I covered using the phones as a navigation in another post, so I don’t need to reiterate it here. Next would be storage. They all come with internal storage of at least 16GBs. Only the Blackberry and Samsung has option for a MicroSD slot for additional storage capability up to 64GB. The Lumia 920, Moto X, and iPhone are stuck with what internal storage it comes with. Google, Microsoft and Apple offer free cloud storages of at least 5GBs. This makes is ideal for people to store documents, pictures, maybe even music and movies to allow more room for internal storages for application. Though Music and Movies would require more data to stream obviously. But having the cloud storage option does offer another way to store your files. Blackberry does not have their own service but they do have clients that support box and dropbox service.

A pretty important yet not such a big deal category would be software updates. Not a lot of people care about keeping their devices up to date, but I do. Apple is known to push their own updates via iTunes and has no carrier interference at all. Everything is done from Apple directly to the end user. The same does not hold true for any other platform. The Android OS is fragmented and unless you own a Nexus line device are relied heavily on the manufacture to develop and release updates, then goes to the carriers where they tinker with it to include their own applications and settings before the end users get to download and install it through either OTA or specific management apps. This causes Google updates to be slow since it takes time for the manufacture to push the updates to the carrier and then to the end users. However, since Android itself is open source, many Android developers got together to develop and release carrier free versions of the Android OS with a much higher frequency of updates. This method is meant for people who understand the risks involved and know what to do. I would not recommend this for people who aren’t tech savvy as one mistake can cause your phone to stop working. User a non-official firmware will void your warranty and if you do not know how to factory reset it properly, they will know you tinkered with the OS.

Blackberry is also in a situation where they release the updates to the carrier and they run their test on it before giving it to the end user. You can always download and install leak firmware at your own risk. Leak firmware are usually newer than carrier released firmware thus are not usually the most stable releases. Disclaimer: Running non-official firmware or leaked firmware will not void your warranty, however, the very nature of a leaked firmware means that the software is potentially still in its development cycle and may more operate reliably and are not officially supported by Blackberry or your carrier. It is not hard to install the leak firmware yourself. Use at own risk.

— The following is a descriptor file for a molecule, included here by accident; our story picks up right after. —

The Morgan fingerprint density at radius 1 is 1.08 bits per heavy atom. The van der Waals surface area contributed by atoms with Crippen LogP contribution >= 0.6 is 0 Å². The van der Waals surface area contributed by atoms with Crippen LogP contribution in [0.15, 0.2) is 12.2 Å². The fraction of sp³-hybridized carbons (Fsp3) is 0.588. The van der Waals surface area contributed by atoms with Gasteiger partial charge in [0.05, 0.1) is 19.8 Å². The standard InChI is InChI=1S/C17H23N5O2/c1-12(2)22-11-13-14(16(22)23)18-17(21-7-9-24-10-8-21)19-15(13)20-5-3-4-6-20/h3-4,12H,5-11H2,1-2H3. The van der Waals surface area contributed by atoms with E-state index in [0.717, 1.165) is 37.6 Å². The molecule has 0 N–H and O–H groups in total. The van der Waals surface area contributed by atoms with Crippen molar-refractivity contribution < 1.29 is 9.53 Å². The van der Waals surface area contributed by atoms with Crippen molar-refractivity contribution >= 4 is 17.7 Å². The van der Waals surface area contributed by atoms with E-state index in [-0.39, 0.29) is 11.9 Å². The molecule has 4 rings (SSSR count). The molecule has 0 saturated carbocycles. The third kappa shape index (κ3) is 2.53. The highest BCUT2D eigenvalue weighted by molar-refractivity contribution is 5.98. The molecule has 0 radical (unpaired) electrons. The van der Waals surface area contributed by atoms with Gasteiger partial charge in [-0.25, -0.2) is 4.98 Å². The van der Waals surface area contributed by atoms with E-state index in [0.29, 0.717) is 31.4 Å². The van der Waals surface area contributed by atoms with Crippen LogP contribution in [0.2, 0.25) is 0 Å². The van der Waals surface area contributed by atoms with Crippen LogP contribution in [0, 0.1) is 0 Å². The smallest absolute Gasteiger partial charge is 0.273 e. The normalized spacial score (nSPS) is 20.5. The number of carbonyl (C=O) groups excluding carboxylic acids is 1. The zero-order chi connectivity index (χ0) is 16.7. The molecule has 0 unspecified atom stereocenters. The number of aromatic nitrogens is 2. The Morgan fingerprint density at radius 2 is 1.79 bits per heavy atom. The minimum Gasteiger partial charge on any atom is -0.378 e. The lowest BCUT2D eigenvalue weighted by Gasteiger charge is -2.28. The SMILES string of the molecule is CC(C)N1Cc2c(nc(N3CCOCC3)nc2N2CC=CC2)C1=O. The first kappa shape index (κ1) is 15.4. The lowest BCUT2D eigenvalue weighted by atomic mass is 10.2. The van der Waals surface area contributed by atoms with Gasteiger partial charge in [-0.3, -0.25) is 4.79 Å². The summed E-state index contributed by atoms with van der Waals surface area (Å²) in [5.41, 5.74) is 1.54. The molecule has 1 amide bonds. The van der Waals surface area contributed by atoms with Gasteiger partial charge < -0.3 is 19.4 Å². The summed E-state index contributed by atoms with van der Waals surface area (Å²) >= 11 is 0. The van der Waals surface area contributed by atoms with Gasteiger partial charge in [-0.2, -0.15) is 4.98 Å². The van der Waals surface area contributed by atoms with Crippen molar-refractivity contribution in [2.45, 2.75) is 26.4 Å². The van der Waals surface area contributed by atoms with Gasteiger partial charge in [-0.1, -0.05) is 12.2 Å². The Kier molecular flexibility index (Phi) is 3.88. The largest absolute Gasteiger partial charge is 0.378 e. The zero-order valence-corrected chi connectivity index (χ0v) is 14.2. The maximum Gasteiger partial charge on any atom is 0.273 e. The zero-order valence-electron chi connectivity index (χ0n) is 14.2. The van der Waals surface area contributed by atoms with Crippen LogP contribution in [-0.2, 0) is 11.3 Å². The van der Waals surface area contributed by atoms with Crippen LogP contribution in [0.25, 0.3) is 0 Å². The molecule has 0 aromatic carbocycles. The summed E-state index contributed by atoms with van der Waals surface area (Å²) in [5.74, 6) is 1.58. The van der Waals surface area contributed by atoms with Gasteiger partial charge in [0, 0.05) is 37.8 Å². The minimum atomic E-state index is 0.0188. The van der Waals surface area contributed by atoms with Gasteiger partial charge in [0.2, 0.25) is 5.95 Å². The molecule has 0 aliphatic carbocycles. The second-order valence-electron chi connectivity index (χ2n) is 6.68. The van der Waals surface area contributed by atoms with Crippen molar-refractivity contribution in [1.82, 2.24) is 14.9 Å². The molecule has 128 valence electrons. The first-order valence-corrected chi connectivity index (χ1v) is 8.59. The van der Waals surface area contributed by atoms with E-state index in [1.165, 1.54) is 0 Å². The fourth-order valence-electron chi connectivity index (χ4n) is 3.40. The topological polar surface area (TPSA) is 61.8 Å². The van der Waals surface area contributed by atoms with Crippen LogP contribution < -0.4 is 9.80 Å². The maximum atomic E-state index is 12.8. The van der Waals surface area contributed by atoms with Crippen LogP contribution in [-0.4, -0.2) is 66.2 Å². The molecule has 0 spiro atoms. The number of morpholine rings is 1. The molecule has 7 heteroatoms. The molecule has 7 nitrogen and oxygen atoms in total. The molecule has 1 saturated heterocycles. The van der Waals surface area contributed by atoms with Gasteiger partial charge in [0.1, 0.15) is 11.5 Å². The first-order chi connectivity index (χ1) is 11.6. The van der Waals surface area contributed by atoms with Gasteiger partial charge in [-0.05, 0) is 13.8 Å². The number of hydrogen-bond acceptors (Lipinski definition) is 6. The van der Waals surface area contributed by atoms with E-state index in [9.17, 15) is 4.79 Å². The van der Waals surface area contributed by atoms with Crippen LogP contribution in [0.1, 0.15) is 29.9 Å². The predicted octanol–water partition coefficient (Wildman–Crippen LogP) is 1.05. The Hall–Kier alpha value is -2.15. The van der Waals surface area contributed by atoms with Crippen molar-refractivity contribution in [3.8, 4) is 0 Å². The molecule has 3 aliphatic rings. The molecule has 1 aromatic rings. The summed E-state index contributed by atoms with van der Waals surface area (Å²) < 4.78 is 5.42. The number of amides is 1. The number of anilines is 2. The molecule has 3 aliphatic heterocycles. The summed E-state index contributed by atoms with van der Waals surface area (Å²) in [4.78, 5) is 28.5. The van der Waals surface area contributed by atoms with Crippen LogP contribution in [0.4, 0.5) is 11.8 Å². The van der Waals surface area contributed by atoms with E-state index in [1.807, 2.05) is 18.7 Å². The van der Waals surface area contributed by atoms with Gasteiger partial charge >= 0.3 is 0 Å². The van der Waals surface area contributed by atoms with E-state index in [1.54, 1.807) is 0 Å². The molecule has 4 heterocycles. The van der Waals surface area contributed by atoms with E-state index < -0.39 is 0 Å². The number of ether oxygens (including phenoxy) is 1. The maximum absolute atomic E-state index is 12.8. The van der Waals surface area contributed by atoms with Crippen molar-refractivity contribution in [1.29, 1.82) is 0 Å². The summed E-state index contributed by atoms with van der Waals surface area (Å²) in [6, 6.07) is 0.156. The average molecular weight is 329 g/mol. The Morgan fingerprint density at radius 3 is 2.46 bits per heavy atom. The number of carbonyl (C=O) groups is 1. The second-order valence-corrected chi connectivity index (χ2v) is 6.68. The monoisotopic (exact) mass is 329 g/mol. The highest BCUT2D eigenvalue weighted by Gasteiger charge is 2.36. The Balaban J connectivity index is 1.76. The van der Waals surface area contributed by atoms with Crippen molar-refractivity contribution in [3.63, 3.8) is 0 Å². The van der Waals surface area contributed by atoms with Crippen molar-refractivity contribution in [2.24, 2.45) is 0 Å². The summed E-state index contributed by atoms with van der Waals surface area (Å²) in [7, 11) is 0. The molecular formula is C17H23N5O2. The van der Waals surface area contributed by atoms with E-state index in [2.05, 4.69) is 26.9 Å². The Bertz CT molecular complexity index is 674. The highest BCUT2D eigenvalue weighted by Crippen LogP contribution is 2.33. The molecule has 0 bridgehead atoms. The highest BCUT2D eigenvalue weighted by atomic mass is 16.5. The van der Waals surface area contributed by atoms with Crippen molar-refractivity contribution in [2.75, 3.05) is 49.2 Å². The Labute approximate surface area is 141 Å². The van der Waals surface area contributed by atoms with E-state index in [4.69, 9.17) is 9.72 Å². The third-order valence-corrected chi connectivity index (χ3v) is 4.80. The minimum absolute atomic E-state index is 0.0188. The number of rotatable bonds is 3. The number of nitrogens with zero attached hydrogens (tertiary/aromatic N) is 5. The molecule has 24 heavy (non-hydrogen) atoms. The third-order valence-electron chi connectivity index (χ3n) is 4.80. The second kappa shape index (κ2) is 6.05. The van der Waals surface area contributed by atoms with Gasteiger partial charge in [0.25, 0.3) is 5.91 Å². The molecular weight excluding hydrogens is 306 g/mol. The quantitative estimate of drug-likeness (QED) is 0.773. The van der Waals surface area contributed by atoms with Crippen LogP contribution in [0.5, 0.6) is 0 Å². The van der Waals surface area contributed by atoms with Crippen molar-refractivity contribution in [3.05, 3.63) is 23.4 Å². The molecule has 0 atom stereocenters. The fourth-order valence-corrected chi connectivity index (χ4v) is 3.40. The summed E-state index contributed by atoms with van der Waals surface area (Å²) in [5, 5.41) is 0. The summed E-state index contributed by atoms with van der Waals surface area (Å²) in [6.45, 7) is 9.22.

Windows Phone OS is maintained by Microsoft with updates pushed directly from them. The only thing that requires carrier support is Windows Phone’s Data Sense application. It is an application where it will monitor your mobile data useable and warn you if you’re about to exceed the limit that month. I am not surprise that a lot of carriers are excluding this feature in their windows phone builds as if the user knows how much data they use and control it, there is a less chance they run over it hence the carriers can’t over charge for using more data than allowed. Android first had this built into their phones. Blackberry still does not have a feature like this. But iOS has a similar feature to it.

Usability… This is subjective to everyone’s level of technical knowledge. iOS is still considered the easiest to use, followed by Windows Phone. Blackberry would place third while the Android would probably be placed last. For basic features, all 4 platforms are very easy to use and straightforward. What makes Android hard for most people are it’s customization. Not required for the function of the phone, Android offers the highest level of customization on any platform, allowing the use of widgets. Practically wise, Android would rank the highest for this very reason. Windows Phone, with their live tiles would place second. Blackberry would take third place while iOS would take last place. These are my opinion though. Every user uses their phones differently.

Blackberry to this day remains as the best phone for work. Why? Because it is still considered the most secure mobile Operating System on the market. Hell even the president of the United States uses a Blackberry. Talk about secure phone. It’s also got the Blackberry Hub which allows easy access to all your messages and interact with it. The other 3 platform still does a good job at messaging, but you have to go into each individual application to read and respond to message which require extra work to accomplish.

 

  • Note this blog post is a work in progress post and will be updated as I continue writing more to it.
  • Updated: December 17th, 2013